The preference to Oakville is a traditional thing. As it is the final stop for weekend GO trains going west and home to VIA Rail's Oakville station, it has developed itself around more than just the commuter. But GO buses do not run from Bronte to Oakville on the weekend. Bronte travellers are being pushed to use Oakville. Which brings me to money.

Because of this Oakville/Bronte situation, I find myself buying not Monthly Passes, but 10-ride POP tickets. I am almost as frequently getting on or off at Oakville as I am at Bronte. Why would I buy a pass that charges me more than I need to pay for? Instead, I find myself shelling out $55-60 each week. And I'm actually saving money.

Or so I thought. But now, the Government has come out with a tax cut for transit passes. Passes. That means MONTHLY Passes. 10 Ride POP tickets are not eligible. Even though I ride the GO consistently, 5 days a week, I do not qualify for any help from the Government. If they think giving commuters a tax break is the only way they can contribute to public transportation, I must admit I'm a little disappointed. A good city depends on its transportation system - a good country supports cities WITH transportation systems. While the government gives us a tax break, the one-way price rises. This is not a feasible, long-term plan.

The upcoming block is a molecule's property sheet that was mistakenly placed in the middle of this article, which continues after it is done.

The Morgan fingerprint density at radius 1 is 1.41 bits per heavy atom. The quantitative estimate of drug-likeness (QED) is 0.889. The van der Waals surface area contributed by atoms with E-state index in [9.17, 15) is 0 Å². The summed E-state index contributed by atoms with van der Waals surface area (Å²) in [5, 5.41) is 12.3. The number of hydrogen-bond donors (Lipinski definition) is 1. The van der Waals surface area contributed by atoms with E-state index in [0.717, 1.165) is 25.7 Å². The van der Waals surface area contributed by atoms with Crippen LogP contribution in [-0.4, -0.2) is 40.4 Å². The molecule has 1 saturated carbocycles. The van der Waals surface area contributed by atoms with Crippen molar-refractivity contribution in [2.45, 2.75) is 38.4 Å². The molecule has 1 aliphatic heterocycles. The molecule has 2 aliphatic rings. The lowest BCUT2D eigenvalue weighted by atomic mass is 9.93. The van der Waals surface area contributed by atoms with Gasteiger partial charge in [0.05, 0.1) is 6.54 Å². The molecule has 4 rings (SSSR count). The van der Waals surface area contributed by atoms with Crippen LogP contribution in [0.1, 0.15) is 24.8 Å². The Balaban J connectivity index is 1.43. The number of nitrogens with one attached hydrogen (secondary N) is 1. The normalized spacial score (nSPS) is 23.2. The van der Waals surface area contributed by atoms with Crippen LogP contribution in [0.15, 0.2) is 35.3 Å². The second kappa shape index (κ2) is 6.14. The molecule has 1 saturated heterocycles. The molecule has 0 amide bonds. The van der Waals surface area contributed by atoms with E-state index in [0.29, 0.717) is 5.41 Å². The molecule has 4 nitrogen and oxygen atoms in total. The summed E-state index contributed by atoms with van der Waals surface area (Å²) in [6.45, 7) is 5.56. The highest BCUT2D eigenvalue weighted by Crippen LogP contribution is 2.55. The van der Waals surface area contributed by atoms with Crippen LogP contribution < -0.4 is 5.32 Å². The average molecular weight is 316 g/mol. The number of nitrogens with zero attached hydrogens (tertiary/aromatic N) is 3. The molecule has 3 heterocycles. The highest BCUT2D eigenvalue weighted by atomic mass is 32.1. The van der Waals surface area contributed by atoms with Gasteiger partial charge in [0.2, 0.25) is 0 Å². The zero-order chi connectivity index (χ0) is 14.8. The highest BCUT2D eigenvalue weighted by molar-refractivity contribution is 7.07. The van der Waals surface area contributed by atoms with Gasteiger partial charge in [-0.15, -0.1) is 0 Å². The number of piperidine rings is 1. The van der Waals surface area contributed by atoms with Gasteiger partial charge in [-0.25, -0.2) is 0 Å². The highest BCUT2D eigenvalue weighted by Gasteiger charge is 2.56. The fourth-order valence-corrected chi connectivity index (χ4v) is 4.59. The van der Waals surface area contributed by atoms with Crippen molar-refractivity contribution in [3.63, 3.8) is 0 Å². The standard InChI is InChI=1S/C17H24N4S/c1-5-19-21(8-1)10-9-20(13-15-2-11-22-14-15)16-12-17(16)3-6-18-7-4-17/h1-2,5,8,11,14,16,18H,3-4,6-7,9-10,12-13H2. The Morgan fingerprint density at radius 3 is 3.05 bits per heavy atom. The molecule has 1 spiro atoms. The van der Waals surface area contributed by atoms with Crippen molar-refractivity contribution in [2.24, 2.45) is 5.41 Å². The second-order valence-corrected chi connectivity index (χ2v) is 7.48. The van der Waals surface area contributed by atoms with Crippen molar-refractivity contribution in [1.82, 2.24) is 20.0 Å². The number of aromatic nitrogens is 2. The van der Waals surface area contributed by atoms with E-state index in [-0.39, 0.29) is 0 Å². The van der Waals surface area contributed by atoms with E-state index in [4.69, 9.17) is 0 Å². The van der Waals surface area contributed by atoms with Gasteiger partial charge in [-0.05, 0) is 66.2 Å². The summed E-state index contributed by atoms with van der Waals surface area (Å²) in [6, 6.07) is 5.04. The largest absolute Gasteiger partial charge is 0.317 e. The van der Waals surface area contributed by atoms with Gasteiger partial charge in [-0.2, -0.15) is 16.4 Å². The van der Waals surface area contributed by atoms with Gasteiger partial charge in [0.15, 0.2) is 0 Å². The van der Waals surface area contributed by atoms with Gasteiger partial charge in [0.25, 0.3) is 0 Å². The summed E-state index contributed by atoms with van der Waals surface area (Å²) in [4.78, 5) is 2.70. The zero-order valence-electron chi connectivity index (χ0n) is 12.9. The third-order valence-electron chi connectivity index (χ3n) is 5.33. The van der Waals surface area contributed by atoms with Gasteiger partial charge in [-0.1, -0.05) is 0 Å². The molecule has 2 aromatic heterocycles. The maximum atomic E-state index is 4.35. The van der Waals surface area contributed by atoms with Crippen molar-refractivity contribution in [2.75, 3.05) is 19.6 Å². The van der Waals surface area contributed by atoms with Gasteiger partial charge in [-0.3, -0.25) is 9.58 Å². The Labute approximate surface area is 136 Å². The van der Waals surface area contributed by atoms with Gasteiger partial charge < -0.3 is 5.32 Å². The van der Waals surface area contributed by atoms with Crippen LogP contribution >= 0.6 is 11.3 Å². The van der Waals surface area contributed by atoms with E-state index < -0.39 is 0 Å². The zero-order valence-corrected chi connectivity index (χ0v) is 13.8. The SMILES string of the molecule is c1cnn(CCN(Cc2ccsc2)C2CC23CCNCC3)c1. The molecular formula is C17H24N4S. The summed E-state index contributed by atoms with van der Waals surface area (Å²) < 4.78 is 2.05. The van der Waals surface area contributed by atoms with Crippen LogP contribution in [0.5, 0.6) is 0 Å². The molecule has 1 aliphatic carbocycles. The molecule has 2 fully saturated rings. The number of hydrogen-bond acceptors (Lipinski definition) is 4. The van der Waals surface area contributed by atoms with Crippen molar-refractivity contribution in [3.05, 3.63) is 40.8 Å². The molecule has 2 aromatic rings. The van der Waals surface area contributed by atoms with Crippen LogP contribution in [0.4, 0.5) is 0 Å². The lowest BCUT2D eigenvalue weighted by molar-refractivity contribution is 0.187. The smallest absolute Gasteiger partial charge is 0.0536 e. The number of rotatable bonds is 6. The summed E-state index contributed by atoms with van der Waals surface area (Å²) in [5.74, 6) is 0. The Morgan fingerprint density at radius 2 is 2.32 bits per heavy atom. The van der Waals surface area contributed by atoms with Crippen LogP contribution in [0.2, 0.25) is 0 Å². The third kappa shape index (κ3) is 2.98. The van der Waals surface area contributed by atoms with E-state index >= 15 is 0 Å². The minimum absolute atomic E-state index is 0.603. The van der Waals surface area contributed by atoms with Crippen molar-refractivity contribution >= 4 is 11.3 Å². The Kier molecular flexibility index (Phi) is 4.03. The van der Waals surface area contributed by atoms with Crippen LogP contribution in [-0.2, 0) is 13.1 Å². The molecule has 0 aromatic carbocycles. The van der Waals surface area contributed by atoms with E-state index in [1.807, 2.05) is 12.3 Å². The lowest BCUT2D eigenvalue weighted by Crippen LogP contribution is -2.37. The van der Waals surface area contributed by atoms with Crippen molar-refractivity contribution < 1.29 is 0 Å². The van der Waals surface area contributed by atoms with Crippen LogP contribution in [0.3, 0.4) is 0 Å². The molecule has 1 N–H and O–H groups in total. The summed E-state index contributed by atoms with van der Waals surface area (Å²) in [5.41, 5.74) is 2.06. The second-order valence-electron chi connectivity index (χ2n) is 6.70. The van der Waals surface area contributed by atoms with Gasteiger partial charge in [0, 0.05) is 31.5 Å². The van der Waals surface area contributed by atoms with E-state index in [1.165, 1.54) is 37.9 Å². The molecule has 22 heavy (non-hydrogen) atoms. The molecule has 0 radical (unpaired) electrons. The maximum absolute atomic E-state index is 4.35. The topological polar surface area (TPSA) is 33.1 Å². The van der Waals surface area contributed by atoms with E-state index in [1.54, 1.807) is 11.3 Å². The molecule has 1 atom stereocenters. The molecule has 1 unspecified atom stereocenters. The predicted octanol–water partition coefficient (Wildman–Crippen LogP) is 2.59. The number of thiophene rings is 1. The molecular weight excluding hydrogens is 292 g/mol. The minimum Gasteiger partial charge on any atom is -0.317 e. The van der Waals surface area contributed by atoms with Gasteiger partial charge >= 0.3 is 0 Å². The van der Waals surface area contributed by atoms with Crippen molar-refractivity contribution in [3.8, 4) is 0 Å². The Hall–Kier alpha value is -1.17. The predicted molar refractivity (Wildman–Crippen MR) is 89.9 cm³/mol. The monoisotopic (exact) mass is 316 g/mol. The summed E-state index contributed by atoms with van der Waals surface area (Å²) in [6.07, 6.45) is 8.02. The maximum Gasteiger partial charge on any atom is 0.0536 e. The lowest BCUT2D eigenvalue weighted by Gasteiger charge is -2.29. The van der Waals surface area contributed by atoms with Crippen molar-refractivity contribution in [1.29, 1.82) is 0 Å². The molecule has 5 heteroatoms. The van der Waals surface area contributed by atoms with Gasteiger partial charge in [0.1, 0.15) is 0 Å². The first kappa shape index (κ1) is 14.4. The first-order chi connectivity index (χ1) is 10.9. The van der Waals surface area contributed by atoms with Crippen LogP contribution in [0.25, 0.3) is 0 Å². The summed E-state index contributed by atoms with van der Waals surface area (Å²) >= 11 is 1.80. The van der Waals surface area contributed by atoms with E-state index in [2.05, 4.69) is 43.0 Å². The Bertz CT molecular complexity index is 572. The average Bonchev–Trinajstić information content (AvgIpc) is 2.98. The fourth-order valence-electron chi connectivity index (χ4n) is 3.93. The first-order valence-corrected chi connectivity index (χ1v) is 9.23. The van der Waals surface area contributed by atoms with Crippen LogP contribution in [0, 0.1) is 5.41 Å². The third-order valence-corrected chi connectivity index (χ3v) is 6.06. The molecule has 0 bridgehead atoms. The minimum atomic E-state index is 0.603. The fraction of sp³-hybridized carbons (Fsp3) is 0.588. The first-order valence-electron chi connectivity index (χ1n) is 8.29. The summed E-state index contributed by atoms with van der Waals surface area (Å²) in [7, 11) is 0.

Suggestions: Why not rezone your fares? Make Oakville and Bronte one fare. Make Burlington, Appleby and Aldershot all one fare. They are in the same city, after all, and depend on their own public transportation between each. Why not work out new schedules? If being late on a regular basis is because of traffic and not technical issues, something needs to be reworked. Make sure all your trains are full, but not overfull. Run more stops, if necessary. Run a Burlington-stops (above three) express. Run an Oakville-stops (above two) express. Cater to your COMMUTERS. They are who pay incredible amounts of money to avoid driving.

And they aren't very impressed right now.